Worms in Kittens: Symptoms & TreatmentSeptember 15, 2020
Intestinal parasites (worms) are common in kittens. While they are a cause for concern, effective, safe treatments are available to keep your kitten and family safe.
Symptoms of worms in kittens & cats
For many cat owners, the first sign will be a visible presence of worms in stool. Other symptoms vary, but severe cases can cause:
- poor overall body condition and dull coat
- soft or bloody stools
- distended abdomen
- loss of appetite
- weight loss
How Does a Kitten Get Worms?
Some parasites are transmitted from the mother to her offspring, while others are carried by fleas, mosquitoes, or via infected eggs shed in feces.
What types of worms & parasites can cats get?
Roundworm is one of the most common intestinal parasites of cats. They can be an important cause of illness, and even death, in kittens. Roundworms are passed as a milk-borne, or fecal-borne infection from an infected mother to her kittens. Additionally, roundworm infection can occur if a cat eats an intermediate host such as a rodent, earthworm or beetle. Treatments are effective and simple, though two or three treatments may be necessary.
Hookworms are another intestinal parasite of cats and kittens. They cause anemia and intestinal distress. Kittens contract this parasite either through their mother’s milk, feces, or through the skin (if the mother has hookworm). Several effective methods exist to diagnose and treat hookworm.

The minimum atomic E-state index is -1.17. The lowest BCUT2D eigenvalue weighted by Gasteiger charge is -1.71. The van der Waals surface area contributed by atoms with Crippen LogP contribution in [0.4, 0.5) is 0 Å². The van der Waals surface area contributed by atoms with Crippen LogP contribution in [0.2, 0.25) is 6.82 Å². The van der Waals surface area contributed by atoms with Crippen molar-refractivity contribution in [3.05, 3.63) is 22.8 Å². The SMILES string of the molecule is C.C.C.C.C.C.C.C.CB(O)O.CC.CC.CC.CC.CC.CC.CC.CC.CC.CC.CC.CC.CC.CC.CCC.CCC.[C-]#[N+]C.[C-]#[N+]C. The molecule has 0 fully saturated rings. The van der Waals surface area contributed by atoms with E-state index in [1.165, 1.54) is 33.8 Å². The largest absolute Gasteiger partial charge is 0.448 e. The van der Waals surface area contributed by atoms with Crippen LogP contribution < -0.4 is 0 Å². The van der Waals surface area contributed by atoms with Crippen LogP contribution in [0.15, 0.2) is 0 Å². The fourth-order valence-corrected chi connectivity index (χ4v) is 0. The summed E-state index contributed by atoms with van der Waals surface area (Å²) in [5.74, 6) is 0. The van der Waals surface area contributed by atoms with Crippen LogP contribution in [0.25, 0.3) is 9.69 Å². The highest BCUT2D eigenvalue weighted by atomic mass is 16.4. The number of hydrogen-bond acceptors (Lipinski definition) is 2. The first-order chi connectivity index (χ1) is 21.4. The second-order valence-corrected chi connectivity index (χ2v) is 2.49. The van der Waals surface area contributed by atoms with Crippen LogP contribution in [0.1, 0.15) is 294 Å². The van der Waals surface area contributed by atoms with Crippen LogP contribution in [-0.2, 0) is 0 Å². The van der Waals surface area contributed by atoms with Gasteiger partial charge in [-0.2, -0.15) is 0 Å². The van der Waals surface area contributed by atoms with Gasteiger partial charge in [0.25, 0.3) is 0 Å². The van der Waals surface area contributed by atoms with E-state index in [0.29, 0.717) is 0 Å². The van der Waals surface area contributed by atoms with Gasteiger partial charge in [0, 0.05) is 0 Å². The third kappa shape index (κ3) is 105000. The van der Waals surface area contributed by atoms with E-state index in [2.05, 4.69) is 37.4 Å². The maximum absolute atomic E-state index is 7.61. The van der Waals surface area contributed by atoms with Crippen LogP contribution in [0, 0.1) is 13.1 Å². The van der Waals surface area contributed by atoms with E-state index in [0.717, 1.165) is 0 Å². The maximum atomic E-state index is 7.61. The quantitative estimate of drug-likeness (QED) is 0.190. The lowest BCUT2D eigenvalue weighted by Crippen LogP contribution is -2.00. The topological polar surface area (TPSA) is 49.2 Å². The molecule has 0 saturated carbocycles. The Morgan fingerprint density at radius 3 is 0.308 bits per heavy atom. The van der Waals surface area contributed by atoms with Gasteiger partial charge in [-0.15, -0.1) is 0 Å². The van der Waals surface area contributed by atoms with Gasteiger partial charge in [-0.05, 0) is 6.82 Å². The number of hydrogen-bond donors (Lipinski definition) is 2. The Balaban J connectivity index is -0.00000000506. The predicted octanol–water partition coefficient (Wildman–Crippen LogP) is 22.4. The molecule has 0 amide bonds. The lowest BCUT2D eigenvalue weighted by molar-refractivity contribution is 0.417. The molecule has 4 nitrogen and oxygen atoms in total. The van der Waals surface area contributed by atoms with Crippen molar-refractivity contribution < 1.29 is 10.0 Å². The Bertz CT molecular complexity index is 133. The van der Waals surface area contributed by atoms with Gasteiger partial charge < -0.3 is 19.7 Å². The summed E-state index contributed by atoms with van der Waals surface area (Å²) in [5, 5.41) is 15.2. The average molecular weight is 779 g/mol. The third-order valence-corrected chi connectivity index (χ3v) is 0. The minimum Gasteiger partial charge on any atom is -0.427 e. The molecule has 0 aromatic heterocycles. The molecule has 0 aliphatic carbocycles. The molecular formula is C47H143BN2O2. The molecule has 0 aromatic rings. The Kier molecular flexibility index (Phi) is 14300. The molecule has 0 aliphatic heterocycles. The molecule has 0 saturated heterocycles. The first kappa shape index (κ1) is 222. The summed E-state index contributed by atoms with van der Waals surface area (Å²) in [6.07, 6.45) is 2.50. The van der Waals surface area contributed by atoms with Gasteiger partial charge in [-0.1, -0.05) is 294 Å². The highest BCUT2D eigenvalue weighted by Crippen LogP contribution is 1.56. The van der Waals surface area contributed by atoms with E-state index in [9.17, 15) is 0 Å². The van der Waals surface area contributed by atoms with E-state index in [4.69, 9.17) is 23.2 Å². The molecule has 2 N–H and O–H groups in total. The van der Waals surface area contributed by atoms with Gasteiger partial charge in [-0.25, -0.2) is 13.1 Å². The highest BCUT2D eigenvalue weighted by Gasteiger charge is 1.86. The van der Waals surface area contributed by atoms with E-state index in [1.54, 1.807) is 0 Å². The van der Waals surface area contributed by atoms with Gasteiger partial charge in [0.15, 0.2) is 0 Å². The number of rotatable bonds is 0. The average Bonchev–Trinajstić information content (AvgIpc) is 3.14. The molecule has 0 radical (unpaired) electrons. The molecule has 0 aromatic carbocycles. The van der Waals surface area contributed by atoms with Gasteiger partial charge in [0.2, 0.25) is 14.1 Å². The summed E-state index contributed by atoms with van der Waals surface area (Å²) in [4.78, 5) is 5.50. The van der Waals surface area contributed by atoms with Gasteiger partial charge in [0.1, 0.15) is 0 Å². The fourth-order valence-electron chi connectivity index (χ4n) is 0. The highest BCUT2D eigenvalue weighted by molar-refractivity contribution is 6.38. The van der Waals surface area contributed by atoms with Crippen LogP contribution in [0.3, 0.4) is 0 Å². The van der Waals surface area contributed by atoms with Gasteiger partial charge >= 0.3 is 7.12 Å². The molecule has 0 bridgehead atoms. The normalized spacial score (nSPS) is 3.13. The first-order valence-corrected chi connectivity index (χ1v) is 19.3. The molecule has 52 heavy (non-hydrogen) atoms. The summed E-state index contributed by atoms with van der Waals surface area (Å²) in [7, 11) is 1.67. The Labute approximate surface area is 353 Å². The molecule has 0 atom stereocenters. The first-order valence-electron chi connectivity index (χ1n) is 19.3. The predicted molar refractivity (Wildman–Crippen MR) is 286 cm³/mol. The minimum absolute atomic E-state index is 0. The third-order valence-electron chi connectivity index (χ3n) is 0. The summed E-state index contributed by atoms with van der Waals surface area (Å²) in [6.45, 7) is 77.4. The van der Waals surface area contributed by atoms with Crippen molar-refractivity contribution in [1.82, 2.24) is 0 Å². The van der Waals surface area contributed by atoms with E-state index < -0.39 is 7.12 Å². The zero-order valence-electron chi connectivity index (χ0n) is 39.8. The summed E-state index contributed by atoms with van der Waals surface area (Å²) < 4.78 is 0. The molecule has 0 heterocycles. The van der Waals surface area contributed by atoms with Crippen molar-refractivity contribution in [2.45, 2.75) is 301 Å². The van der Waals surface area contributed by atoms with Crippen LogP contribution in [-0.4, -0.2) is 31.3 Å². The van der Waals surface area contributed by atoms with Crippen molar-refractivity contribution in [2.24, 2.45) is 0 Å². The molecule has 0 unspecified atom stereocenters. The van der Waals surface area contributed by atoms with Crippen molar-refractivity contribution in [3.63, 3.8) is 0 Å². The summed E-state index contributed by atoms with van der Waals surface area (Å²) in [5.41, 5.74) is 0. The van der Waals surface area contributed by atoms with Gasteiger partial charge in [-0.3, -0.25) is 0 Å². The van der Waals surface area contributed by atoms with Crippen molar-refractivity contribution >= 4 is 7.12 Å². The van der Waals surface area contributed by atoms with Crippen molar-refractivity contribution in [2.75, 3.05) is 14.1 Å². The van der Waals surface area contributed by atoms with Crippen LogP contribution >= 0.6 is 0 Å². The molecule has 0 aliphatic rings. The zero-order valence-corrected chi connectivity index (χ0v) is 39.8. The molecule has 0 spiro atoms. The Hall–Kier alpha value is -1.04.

Coccidia is a parasite common to kittens less than six months of age. The most common symptom is diarrhea. Severely affected animals may also vomit, lose their appetites, become dehydrated and even die from the disease. Coccidiosis is very contagious among young kittens, but effective, safe treatments exist.
Tapeworms are not particularly harmful to cats and few clinical signs are attributed to their presence. In rare cases, tapeworms may cause debilitation or weight loss if they are present in large numbers. Tapeworms are transmitted when a cat ingests an infected flea or prey animal. Diagnosis and treatment is simple and effective.
Heartworms are a parasite previously considered to affect dogs, but detection of this disease in cats has become more common. Affected cats may cough or experience other more severe heart or lung problems. Diagnosis and treatment is complicated in cats, and prevention is best.
What to do if your cat has worms
Call your veterinarian! Depending on what type of parasite your cat has, you will likely need a de-wormer (such as Panacur or Drontal) or some other type of medication to safely kill the worms. Your veterinarian may also recommend starting your cat on a monthly topical or oral flea prevention. Some cats may also need IV fluids and supportive care depending on their condition.